Sunday, February 2, 2014


Have you ever heard of Jan van Rymsdyk?  An artist of the most arresting work and a most intriguing life as well.  His most famous works depict the unborn ... as drawn, not from life, but from death.  Theirs and their mothers.  Eighteenth century ethics may make this link a squick-inducer - yet the work is undeniably arresting, and poignantly skillful.

Believe it or not, murder holes and other castle defenses may make for a lighter post.  A quick study in Castles 101, from English Historical Authors - and the second link here, this week, courtesy of Maria Grace.

"Why ... do we continue to airbrush black Africans out of Tudor England?"  This is a good question, as their presence in Tudor England is undeniable and very interesting; as an American, I had no idea the population included enough for records to indicate actual complain about there being "too manie" (the implications of which are a study unto themselves, especially for an American; this inescaspably brings to mind the image below).

"Willem van Heythuysen" by Kehinde Wiley
Image:  Virginia Museum of Fine Arts

(In searching for the image above, I found this one, which is beautiful.  Completely unrelated to this post - but very much worth a peek.)

I don't always find "bloodthirsty Roman" portrayals any more persuasive, if I'm honest, than I do the portrayals typically bandied about for "barbarians" - yet, because Romans even a couple of millennia on, still seem to induce a state of breathless fandom for so many, I do give less glowing assessments of their worth equal time.  Here we have them as headhunters, courtesy science, a lot of skulls out of Londinium, and the BBC.  Charming lot, those Romans.  Still, getting past the tendency to put white or black hats on or favorite or least-favorite historical populations, the forensics are still a draw.  If I really needed to cheer complete strangers on - or revile them - I'd be watching the Super Bowl.  (Tonight at my house, Sherlock on the PBS Roku box.)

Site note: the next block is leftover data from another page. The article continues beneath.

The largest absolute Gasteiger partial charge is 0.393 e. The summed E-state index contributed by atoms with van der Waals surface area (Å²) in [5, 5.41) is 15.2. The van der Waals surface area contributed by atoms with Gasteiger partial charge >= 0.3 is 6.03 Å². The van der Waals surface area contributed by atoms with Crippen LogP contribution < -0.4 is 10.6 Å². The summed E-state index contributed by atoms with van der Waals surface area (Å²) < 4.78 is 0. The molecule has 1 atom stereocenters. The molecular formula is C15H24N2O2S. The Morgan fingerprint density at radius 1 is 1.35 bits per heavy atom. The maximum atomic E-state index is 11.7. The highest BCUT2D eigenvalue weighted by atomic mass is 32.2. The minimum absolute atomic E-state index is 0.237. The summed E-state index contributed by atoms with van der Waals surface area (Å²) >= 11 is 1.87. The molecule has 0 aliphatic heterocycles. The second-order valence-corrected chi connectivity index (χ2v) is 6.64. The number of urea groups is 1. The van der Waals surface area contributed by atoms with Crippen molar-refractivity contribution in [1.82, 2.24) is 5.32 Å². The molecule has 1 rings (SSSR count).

And now, BBC journalists:  may we please discuss and define such slippery terms as "headhunters" and publish further findings which might explain exactly what happened to these men?  The meat here is missing.  Literally and figuratively, yes ...

Speaking of Rome - as we who read any sort of history are wont to to - yet another book I may need to pile on my toppling tower of TBR.  It's Peter Heather, it's my period (both for Ax and for the WIP), it's some of my CHARACTERS.  *And she sighs quietly to herself, resigned to need more books*

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